Showing posts with label cornish game hen. Show all posts
Showing posts with label cornish game hen. Show all posts

Friday, June 7, 2013

Irish Game Hen

by Sheila Connolly

The itinerary has me in Dublin today, assuming I survived the whirlwind tour of northern Italy.  If I were smart I would be sending you up-to-the-minute iPad shots of pubs and markets and the like, but getting a tablet has been on my to-do list for a while. Next trip! (And I reserve the right to post a slew of pictures of this fabulous cookware store I've found in Dublin after I get back.)

So I went hunting for an Irish recipe anyway.  I've collected a range of Irish cookbooks by now, both high end and simple. Yes, there is a lot of cabbage and potatoes involved, but the food has improved by leaps and bounds over the past decade.  I was looking for something "nice" and I stumbled over a recipe for Pheasant with Mustard Sauce.

I'm a little short on pheasant.  I've never cooked one, although I have eaten it once or twice.  I once even saw a country pub in England where it was on the menu.  But I can improvise.  Pheasant is a game bird, so duck would be a good substitute.  But I've done duck here before, so I've defaulted to game hen (which has a more delicate flavor, so I've lightened up the sauce just a bit).  Chicken thighs and legs would do as well.

It really was the sauce I was interested in.  It consists of stock, red wine, port, whole-grain mustard, and cream. 

Cornish Game Hen with Mustard Sauce

Split two game hens.  A two-pound hen will serve two people easily, but if they're smaller you might want to plan on one hen per person.

Salt and pepper the pieces.  Saute the halves in a mixture of butter and oil over medium-high heat (I happened to have some duck fat, so I used that instead of butter), then reduce the heat, cover, and cook until done (and the thigh juices run clear).


1 cup chicken stock
1 cup red wine*
2 Tblsp dry sherry
2-4 Tblsp whole-grain mustard
1 cup light cream
Salt and pepper if needed (will depend on the 
   saltiness of the stock)

*Note:  choose a dry but full-bodied wine

Put the stock, wine and sherry in a saucepan and boil until reduced by half.  Stir in the mustard and the cream and continue to reduce until the sauce is thick enough to coat the back of a spoon. Taste and add salt and pepper if needed.

Shred a small head of Savoy cabbage (the crinkly kind) and boil until just cooked.  Drain and toss with butter.

Make a "nest" of the cabbage on each plate and lay the game hen portion on top.  Spoon some sauce over each piece.

Serve with boiled or mashed potatoes (hey, it's Irish!)

The fourth book in my Museum Mystery series was released earlier this week.

If you know Philadelphia at all, the large building is meant to be the Art Museum, with the Schuylkill River running by on the right.  What you don't see is the Water Works, down by the water, where I set an important chapter in the book.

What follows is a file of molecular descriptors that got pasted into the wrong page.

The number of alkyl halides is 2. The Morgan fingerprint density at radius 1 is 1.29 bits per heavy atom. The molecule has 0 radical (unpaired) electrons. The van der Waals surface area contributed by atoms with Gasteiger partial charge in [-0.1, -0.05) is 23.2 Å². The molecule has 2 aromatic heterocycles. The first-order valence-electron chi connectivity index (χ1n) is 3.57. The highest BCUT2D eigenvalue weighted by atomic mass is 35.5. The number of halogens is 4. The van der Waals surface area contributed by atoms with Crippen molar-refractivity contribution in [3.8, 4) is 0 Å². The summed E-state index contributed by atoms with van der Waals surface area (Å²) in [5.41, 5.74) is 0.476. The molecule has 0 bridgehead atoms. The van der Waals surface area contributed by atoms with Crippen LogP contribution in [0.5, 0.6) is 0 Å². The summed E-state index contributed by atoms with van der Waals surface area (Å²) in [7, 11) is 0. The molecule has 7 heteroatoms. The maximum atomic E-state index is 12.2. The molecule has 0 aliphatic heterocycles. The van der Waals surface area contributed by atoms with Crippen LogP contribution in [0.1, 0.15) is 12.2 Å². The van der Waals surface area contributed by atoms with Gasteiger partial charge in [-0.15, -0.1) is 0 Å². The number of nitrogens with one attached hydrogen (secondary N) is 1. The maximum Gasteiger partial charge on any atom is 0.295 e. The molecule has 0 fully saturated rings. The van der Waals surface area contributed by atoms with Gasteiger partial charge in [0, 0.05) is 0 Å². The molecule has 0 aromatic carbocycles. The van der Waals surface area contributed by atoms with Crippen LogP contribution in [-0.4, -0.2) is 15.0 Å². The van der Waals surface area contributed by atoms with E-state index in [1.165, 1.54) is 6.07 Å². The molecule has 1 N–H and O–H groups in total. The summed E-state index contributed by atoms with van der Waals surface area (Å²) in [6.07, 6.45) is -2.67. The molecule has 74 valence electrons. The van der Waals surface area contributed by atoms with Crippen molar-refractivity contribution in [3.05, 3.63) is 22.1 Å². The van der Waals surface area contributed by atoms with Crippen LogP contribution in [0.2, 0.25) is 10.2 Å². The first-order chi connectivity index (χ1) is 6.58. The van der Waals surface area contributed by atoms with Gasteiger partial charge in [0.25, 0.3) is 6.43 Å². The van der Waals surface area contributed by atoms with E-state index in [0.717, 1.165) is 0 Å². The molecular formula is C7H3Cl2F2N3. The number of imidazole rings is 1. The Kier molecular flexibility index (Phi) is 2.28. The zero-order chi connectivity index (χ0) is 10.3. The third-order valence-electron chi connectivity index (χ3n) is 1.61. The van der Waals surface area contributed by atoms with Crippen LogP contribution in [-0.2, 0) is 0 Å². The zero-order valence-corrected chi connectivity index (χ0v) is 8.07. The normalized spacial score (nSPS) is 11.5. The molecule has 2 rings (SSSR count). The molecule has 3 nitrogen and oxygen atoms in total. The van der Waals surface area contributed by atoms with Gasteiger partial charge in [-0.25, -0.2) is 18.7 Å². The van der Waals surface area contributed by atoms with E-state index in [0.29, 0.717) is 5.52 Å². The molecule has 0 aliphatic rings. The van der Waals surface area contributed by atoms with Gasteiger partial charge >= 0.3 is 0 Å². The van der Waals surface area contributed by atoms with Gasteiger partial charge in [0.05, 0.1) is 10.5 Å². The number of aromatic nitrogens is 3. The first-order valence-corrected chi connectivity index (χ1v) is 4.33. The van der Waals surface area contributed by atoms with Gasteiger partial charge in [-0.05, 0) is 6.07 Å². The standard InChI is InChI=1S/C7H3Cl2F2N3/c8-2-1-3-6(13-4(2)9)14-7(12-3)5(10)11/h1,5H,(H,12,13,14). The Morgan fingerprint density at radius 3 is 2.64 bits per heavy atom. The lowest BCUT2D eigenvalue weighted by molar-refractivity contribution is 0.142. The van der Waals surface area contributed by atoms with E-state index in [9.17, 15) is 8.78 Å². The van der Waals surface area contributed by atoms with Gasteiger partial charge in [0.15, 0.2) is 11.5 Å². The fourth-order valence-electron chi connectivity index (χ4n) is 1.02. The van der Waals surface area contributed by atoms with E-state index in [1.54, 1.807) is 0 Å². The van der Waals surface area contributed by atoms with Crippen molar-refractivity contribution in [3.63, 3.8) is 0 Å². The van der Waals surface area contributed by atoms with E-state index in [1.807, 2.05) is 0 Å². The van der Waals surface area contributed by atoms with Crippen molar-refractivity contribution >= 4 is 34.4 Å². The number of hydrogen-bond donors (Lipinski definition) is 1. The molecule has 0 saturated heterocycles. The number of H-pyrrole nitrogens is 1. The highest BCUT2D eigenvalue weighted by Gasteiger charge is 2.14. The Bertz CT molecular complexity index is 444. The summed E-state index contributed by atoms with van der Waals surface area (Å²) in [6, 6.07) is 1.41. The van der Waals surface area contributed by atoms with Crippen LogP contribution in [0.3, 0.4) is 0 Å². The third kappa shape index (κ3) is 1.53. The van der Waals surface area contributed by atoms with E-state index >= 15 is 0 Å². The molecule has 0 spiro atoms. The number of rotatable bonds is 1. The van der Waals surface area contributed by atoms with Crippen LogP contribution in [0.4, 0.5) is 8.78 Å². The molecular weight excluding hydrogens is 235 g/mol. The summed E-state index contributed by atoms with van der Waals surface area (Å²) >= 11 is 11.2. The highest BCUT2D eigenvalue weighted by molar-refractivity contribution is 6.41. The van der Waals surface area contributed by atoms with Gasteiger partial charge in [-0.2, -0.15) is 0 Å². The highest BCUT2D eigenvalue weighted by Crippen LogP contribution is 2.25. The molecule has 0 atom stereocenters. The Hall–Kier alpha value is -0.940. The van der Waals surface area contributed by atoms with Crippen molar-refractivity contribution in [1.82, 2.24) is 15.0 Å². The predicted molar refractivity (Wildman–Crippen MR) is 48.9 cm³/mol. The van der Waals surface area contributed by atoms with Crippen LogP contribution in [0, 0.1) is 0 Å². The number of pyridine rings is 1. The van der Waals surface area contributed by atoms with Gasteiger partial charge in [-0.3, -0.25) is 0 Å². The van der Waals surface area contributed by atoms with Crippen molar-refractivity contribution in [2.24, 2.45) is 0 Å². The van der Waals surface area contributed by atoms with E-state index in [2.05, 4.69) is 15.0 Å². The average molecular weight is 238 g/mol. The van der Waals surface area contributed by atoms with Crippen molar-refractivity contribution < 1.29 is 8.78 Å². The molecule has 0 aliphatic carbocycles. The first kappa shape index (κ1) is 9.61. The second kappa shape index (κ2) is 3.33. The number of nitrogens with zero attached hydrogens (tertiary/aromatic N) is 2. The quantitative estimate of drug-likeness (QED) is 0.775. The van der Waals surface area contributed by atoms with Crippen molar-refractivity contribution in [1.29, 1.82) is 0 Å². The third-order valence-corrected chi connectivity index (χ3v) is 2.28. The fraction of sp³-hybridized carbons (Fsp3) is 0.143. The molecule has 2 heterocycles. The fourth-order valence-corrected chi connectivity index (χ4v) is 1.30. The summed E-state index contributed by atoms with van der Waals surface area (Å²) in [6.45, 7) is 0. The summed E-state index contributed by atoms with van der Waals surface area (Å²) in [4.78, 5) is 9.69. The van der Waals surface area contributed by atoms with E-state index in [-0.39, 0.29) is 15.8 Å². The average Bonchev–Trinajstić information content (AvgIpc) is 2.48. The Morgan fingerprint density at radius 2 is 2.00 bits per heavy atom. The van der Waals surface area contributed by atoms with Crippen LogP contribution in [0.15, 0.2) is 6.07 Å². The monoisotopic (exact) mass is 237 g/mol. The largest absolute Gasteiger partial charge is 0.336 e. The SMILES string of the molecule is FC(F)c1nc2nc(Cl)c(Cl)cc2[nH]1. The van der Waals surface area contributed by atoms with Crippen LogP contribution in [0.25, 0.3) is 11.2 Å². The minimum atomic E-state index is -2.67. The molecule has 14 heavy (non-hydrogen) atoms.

There happens to be a great restaurant in the Water Works (I had to do the research, didn't I?)

Friday, August 24, 2012

Cornish Game Hen

by Sheila Connolly
You do know that's just a fancy name for a chicken, right? And it's not even always a female chicken.  The USDA describes it as "a young immature chicken (less than five weeks of age), weighing not more than two pounds ready-to-cook weight." It is descended from the Cornish breed of chicken and some other unspecified breed (tell me the last time your supermarket included the breed of chicken on their label).  It grows fast.  And markets charge more for it than for its full-grown relatives which took longer to raise.  Go figure.  It's all in the marketing.


But there are those of us here who are empty-nesters, and cooking a whole chicken means eating chicken three times in a week (and it's never quite the same after you've frozen it).  Don't get me wrong—I love to cook chicken, and I love having the leftover meat handy because it's so versatile.  But sometimes you want small and simple, and obviously a two-pound birdie is going to cook quickly, which makes it a fast and easy meal for two. A two-pound game hen works well for two adults with normal appetites, even with a little help from the cats.

That's a two-pound bird
You can do anything with your tiny chicken that you can do with a bigger one—just faster.  It's interesting how many recipes for this critter call for lemon juice or vinegar, and often lemon peel.  Here's a slightly lemony version that includes tarragon.




One 2-pound Cornish Game Hen

½ stick (1/4 pound) unsalted butter, softened (not melted)

2 Tblsp finely chopped shallot

1 Tblsp grated lemon zest

1 Tblsp chopped fresh tarragon (you can substitute dried)

½ tsp salt

Black pepper to taste


Preheat the oven to 375 degrees


Rinse the hen, split it, and remove the backbone with shears.


In a bowl, mix together the butter, shallot, lemon zest, tarragon, salt and pepper (I've found that wearing latex gloves helps—then you can just massage the mixture over your bird).


Rub the butter mixture on both sides of your hen pieces, and place in a shallow baking pan.  Sprinkle a little more salt and pepper over the top.


Roast in the middle of the preheated oven until the hen is cooked through and the skin is a golden brown—it should take about 30 minutes.


Feel free to experiment with other herbs and spices!

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